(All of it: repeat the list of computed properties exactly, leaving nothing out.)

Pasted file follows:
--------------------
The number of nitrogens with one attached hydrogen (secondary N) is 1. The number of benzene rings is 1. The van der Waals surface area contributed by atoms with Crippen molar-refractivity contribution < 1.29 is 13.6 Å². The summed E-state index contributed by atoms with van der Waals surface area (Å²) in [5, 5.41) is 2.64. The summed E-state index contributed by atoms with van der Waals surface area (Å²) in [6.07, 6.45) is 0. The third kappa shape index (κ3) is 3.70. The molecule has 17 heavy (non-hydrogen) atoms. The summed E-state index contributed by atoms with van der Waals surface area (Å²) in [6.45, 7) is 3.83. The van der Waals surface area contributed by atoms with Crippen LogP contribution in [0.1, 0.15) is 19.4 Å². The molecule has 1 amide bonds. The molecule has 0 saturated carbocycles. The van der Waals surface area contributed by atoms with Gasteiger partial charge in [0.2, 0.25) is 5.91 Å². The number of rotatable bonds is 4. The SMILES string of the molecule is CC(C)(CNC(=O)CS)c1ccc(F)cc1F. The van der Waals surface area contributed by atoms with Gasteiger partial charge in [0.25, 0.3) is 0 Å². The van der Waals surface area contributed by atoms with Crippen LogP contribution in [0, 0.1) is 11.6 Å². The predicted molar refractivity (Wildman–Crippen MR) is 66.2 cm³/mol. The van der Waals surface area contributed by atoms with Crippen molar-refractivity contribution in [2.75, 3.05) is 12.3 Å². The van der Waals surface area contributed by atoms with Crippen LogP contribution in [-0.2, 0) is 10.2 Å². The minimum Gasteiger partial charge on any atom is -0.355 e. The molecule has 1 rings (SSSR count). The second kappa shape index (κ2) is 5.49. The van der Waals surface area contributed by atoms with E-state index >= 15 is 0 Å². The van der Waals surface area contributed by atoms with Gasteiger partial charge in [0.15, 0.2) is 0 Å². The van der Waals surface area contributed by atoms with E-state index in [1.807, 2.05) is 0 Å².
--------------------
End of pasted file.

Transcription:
The number of nitrogens with one attached hydrogen (secondary N) is 1. The number of benzene rings is 1. The van der Waals surface area contributed by atoms with Crippen molar-refractivity contribution < 1.29 is 13.6 Å². The summed E-state index contributed by atoms with van der Waals surface area (Å²) in [5, 5.41) is 2.64. The summed E-state index contributed by atoms with van der Waals surface area (Å²) in [6.07, 6.45) is 0. The third kappa shape index (κ3) is 3.70. The molecule has 17 heavy (non-hydrogen) atoms. The summed E-state index contributed by atoms with van der Waals surface area (Å²) in [6.45, 7) is 3.83. The van der Waals surface area contributed by atoms with Crippen LogP contribution in [0.1, 0.15) is 19.4 Å². The molecule has 1 amide bonds. The molecule has 0 saturated carbocycles. The van der Waals surface area contributed by atoms with Gasteiger partial charge in [0.2, 0.25) is 5.91 Å². The number of rotatable bonds is 4. The SMILES string of the molecule is CC(C)(CNC(=O)CS)c1ccc(F)cc1F. The van der Waals surface area contributed by atoms with Gasteiger partial charge in [0.25, 0.3) is 0 Å². The van der Waals surface area contributed by atoms with Crippen LogP contribution in [0, 0.1) is 11.6 Å². The predicted molar refractivity (Wildman–Crippen MR) is 66.2 cm³/mol. The van der Waals surface area contributed by atoms with Crippen molar-refractivity contribution in [2.75, 3.05) is 12.3 Å². The van der Waals surface area contributed by atoms with Crippen LogP contribution in [-0.2, 0) is 10.2 Å². The minimum Gasteiger partial charge on any atom is -0.355 e. The molecule has 1 rings (SSSR count). The second kappa shape index (κ2) is 5.49. The van der Waals surface area contributed by atoms with E-state index >= 15 is 0 Å². The van der Waals surface area contributed by atoms with Gasteiger partial charge in [0.15, 0.2) is 0 Å². The van der Waals surface area contributed by atoms with E-state index in [1.807, 2.05) is 0 Å².